Early in his Summa Theologica, Thomas Aquinas addresses the question of whether the existence of God is self-evident.
Aquinas asks whether God exists and proposes five ways of proving God’s existence: motion, efficient cause, possibility and necessity, gradation, and governance.
These arguments were not original to Aquinas, but his synthesis and restatement of the argument has engaged philosophers and theologians for almost a millennia.
The following is a summary of Aquinas’s five ways of arguing for God’s existence:
First way: the argument from motion—everything in motion must be put into motion by another; this first mover is God
Second way: the argument from efficient cause—the chain of secondary causes and effects began with an uncaused first cause, which is God
Third way: the argument from necessity—contingent beings depend for their existence on a necessary being, which is God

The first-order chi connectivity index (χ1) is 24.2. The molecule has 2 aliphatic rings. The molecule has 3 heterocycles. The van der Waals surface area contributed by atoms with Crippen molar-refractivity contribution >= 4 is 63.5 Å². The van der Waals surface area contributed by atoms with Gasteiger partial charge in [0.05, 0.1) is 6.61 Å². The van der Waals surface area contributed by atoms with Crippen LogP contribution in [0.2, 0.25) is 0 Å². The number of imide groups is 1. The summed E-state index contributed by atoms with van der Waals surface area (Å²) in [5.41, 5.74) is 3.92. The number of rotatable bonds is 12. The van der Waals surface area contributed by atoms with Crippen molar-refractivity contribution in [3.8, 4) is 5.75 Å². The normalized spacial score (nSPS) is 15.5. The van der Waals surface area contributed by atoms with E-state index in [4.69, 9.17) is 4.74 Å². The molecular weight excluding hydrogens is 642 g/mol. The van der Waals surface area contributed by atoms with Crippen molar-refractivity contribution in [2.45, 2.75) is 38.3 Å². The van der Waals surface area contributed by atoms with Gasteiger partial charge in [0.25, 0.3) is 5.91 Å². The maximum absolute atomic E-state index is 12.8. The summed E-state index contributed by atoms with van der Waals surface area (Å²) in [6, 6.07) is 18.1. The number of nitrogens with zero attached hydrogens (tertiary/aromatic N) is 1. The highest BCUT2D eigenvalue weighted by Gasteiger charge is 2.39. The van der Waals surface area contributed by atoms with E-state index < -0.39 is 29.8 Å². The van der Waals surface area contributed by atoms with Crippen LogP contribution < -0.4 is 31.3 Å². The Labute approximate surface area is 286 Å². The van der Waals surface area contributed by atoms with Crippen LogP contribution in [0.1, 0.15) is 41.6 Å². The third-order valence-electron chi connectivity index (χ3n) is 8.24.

Fourth way: the argument from gradation—degrees, or grades, of perfection in beings presuppose the existence of a perfect being, which is God
Fifth way: the argument from governance—nature acts with an end in mind as if designed by a designer, which is God
The five ways can be considered one way of arguing for God’s existence, which was later called the cosmological argument.
The Kalam Cosmological Argument Part 1
“Wesley Huff is a gifted thinker, clear communicator, and articulate defender of the faith. More so, Wesley cares deeply about the heart of the hearer, desiring all he engages with not only to believe facts about Jesus but to truly believe in Jesus. I highly recommend Wes to any church or organization looking for a godly man in Christ to defend against objections and equip believers for the sake of the Kingdom.”
– Jim Parker III,
Retired Professor and associate Dean of Worldview and Culture at the Southern Baptist Theological Seminary, Director of The Trinity institute
How Can Jesus Be the Only Way? https://subspla.sh/g27qr5s